Debt to Income Ratio on Boston Mortgage Loans

While you might not know what the Debt to Income Ratio (DTI) is or what its significance is, it is important to know it’s one of the major factors used by mortgage loan lenders in the Greater Boston Area to help them decide whether to accept or reject your loan application. By understanding how it is calculated, you can figure out your Debt to Income ratio prior to applying and find ways of reducing it, if your ratio is very high.

Boston home loan ratesWhat Is The Debt To Income Ratio?

The total amount of your pay check which you must spend every month for prior debt obligations expressed in the percentage form is considered as the debt to income ratio.

Types of Debt To Income Ratios

There are two types of debt to income ratios which are used by lenders to help them decide on mortgage loan applications:

  • First DTI (Also known as Front End Ratio): The first DTI takes into account only the amount the applicant will have to pay every month towards the house alone i.e. mortgage principal, mortgage insurance, mortgage premiums, property taxes etc.
  • Second DTI (Also known as Back End Ratio): This second ratio takes into account all debt the applicant has to pay in a month’s time i.e. the amount owed in the first DTI along with other debts such as student loans, payments for credit card, car loan payments etc.

How to Calculate the DTI?

In order to find you debt to income ratio, do the following:

  1. Calculate Amount Owed: First, add up all the monthly payments you are currently making such as car loans, student loans, and credit card payments.
  2. Add In Mortgage Payments Expected: Using an online mortgage loan calculator, you can easily find out, roughly, the amount of money you will have to pay in monthly payments. Add this amount to the previously calculated debt (this will show total debt owed from your side).
  3. Divide & Multiply: Divide the total number you get by your gross monthly income (pre-tax income), then multiply that number by 100 to get it into percentile form.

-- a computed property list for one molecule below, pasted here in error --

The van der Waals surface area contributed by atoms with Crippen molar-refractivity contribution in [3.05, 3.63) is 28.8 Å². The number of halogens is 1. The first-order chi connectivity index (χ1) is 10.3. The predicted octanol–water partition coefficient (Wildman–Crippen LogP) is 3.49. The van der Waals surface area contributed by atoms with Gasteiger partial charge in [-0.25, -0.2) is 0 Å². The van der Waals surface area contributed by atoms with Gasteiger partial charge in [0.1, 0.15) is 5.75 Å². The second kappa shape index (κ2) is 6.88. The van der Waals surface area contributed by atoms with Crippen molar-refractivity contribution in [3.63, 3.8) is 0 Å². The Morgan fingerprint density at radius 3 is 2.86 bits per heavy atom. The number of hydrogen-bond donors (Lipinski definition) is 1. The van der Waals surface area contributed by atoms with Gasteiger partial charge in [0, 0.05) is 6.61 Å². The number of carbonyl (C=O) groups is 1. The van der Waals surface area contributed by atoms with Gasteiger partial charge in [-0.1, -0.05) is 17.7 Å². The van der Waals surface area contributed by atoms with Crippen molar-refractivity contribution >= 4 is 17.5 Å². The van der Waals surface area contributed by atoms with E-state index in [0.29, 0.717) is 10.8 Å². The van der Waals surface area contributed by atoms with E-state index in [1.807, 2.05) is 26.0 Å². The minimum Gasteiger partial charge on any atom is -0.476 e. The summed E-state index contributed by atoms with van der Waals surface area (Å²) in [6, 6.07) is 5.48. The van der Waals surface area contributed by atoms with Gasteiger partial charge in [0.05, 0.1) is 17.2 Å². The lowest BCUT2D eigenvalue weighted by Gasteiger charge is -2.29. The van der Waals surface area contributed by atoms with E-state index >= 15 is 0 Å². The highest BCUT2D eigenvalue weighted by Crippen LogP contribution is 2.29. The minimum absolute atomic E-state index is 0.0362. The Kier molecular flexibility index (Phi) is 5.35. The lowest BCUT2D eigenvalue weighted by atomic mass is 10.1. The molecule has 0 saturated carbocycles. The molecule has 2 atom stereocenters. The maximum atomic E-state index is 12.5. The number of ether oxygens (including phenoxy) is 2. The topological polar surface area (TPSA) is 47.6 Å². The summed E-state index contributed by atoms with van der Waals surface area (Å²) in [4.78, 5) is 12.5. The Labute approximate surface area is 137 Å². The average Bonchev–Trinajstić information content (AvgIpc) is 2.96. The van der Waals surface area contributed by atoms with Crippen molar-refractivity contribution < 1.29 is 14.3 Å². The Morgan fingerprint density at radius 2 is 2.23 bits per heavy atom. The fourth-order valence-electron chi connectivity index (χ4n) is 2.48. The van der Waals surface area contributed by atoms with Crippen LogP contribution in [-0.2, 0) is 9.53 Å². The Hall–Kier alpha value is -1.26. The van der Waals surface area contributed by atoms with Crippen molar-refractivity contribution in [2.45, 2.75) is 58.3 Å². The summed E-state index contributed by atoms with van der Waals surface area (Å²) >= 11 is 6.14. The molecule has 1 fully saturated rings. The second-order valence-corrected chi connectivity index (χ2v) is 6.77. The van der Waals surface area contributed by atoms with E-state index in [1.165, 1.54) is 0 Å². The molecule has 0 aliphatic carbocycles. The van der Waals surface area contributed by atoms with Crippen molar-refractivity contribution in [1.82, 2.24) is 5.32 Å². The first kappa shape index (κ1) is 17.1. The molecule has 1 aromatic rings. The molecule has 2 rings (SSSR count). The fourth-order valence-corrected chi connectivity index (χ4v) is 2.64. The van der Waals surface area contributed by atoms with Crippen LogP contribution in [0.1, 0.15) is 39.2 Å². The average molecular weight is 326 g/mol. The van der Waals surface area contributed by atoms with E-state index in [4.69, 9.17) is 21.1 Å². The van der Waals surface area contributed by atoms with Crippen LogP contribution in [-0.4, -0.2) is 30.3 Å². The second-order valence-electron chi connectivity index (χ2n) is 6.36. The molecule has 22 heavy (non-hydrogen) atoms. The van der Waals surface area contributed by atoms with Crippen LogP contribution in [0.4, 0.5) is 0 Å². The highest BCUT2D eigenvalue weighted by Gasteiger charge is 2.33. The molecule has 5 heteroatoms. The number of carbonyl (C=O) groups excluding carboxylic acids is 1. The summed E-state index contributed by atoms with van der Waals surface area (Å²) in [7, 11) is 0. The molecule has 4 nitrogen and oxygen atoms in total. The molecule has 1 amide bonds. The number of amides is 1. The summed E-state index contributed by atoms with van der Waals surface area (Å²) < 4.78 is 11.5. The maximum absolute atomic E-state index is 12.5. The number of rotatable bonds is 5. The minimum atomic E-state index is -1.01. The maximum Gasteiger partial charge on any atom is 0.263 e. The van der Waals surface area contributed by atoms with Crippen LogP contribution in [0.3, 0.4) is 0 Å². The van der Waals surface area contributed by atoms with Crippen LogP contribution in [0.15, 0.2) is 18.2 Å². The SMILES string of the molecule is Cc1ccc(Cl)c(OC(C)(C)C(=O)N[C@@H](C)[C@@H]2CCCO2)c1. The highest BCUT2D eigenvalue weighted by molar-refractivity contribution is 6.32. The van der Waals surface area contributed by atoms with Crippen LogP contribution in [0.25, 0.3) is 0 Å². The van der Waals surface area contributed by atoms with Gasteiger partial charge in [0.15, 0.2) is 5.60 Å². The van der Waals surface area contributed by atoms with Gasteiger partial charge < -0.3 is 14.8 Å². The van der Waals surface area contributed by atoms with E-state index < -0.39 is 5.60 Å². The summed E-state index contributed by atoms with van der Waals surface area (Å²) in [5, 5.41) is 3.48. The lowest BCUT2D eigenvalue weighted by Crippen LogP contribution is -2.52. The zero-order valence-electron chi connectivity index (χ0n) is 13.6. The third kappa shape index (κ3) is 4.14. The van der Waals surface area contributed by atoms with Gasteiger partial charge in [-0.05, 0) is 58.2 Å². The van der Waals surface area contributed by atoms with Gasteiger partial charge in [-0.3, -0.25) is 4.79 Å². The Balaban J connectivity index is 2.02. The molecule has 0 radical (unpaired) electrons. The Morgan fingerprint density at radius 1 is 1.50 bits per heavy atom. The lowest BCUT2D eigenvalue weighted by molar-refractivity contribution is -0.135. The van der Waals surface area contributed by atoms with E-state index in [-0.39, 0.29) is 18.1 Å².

E.g.: If your gross income every month is $6,000 and your monthly debt payments (inclusive of prior debt and projected monthly mortgage payments) are $2,000. Your monthly debt to income ratio will be (2000/6000)*100 = 33.3%.

Most lenders require a debt to income ratio of less than 36% for the second DTI and a ratio less than 28% for the first DTI, but these numbers increase a little if you apply for a FHA or VA mortgage loan. No matter what your debt to income ratio is currently, along with your credit scores and initial down payment, your debt to income ratio plays an important role in the mortgage loan process. So if your ratio is high, do you level best to lower it prior to applying for a loan.  If it is low, try to make it lower since it increases your chances of approval, and at times allows for a smaller monthly interest payment.

Phil Ganz (354 Posts)

Philip D. Ganz is a Boston Mortgage Broker and Boston Home Loan specialist. For information, expertise, consulting, or advice about home loans, refinancing mortgages, or commercial property loans, contact Phil with no obligation: 617-529-9317

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